Mike Huckabee, a likely Republican contender for the 2012 nomination, has condemned Oscar winner Natalie Portman for "glamourising" single motherhood with an "out of wedlock" pregnancy.
In remarks that could backfire on his presidential hopes, the former Arkansas governor criticised the 29-year-old actress even though she is engaged to her fiance, ballet dancer Benjamin Millepied.
Huckabee lashes unmarried Portman
US Republican politician Mike Huckabee has criticised actress Natalie Portman for choosing to have a baby out of wedlock.
When collecting her best actress award for Black Swan, Miss Portman thanked Mr Millepied for "the most wonderful gift" that was preparing her for "her most important role".
Mr Huckabee, who came second to John McCain in the Republican primary in 2008, insisted on a conservative talk radio show that Miss Portman was setting a bad example.
"There aren't really a lot of single mums out there who are making millions of dollars every year for being in a movie," he said.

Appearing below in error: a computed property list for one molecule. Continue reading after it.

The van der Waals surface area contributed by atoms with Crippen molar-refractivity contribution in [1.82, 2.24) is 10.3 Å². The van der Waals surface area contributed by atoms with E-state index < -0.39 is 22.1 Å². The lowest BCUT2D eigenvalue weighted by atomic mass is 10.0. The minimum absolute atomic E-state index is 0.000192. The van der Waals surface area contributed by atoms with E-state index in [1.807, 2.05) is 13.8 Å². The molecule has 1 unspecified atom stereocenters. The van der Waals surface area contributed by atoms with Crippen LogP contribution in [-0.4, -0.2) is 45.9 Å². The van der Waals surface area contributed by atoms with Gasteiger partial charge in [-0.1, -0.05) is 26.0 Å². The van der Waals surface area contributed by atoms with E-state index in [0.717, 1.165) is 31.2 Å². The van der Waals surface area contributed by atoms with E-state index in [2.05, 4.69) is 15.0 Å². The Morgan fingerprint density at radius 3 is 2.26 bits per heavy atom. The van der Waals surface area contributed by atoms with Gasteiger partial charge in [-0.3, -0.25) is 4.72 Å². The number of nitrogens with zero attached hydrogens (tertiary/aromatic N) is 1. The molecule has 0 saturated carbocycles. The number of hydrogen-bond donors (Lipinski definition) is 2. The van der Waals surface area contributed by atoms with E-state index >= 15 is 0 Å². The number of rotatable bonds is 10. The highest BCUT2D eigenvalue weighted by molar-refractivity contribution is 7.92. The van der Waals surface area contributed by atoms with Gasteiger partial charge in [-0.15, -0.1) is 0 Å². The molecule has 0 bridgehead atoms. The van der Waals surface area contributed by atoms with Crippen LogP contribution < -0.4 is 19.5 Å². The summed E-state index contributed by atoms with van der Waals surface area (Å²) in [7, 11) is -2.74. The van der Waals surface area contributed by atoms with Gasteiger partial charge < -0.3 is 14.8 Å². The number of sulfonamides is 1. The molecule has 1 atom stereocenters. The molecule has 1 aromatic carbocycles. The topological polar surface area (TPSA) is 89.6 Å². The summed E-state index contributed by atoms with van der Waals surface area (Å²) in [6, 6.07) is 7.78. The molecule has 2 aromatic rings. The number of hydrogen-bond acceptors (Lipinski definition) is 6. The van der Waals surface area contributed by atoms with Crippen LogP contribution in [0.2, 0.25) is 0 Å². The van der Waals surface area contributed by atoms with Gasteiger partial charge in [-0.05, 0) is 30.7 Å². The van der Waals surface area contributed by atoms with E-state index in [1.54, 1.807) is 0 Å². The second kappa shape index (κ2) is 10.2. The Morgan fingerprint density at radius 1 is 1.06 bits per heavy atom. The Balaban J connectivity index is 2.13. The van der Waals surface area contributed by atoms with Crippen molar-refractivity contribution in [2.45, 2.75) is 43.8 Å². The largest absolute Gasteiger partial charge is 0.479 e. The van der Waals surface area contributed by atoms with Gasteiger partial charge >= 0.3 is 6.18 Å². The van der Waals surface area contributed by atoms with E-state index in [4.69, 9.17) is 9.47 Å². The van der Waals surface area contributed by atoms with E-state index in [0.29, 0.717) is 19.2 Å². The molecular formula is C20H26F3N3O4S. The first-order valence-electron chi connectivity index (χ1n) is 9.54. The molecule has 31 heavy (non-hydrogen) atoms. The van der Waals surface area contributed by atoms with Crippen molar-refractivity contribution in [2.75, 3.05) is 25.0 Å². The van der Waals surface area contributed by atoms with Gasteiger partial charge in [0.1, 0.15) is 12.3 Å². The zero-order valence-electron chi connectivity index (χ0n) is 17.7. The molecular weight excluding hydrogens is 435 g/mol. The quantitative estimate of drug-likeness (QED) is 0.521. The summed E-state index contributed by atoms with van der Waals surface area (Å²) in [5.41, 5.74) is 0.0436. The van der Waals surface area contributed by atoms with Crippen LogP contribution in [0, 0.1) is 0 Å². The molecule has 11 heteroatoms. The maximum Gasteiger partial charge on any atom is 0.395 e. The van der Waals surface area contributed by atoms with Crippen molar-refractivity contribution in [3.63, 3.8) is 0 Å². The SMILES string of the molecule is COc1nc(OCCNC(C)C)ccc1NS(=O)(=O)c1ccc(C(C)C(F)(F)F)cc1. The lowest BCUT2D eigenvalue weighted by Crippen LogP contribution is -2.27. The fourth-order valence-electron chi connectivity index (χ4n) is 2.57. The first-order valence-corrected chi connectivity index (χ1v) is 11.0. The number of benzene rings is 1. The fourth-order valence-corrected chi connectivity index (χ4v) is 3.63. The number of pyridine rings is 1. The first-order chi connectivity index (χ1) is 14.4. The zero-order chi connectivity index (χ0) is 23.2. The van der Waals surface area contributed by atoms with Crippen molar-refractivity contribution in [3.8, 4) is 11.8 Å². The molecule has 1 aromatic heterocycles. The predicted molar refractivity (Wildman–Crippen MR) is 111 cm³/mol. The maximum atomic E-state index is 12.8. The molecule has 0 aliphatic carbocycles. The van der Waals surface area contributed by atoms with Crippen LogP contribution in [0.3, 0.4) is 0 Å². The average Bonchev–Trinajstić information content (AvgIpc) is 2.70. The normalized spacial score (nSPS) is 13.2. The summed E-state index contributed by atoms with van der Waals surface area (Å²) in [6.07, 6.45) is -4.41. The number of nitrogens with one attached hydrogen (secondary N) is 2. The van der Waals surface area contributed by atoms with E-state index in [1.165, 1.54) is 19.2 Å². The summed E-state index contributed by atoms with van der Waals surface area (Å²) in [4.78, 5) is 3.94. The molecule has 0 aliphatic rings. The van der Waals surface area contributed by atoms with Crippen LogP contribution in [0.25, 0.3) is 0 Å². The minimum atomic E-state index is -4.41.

"Most single moms are very poor, uneducated, can't get a job, and if it weren't for government assistance, their kids would be starving to death and never have health care. And that's the story that we're not seeing, and it's unfortunate that we glorify and glamourise the idea of out-of-children wedlock."
Some Republicans have advised against stressing "social issues" such as gay marriage, single parenting and abortion in the forthcoming campaign, believing that they alienate floating voters who are overwhelmingly concerned about the poor state of the economy.
It was the second time during the week that Mr Huckabee, who is on a tour to promote a new book, sparked controversy. Earlier, he erroneously suggested that President Barack Obama was raised in Kenya, by way of explaining what he called the President's anti-Western views. Mr Obama spent part of his childhood in Indonesia.
His comments revived memories of remarks by then vice-president Dan Quayle in the 1992 presidential campaign in which he condemned Murphy Brown, a character in a TV sitcom, for deciding to raise a child without the father.
The Daily Telegraph, London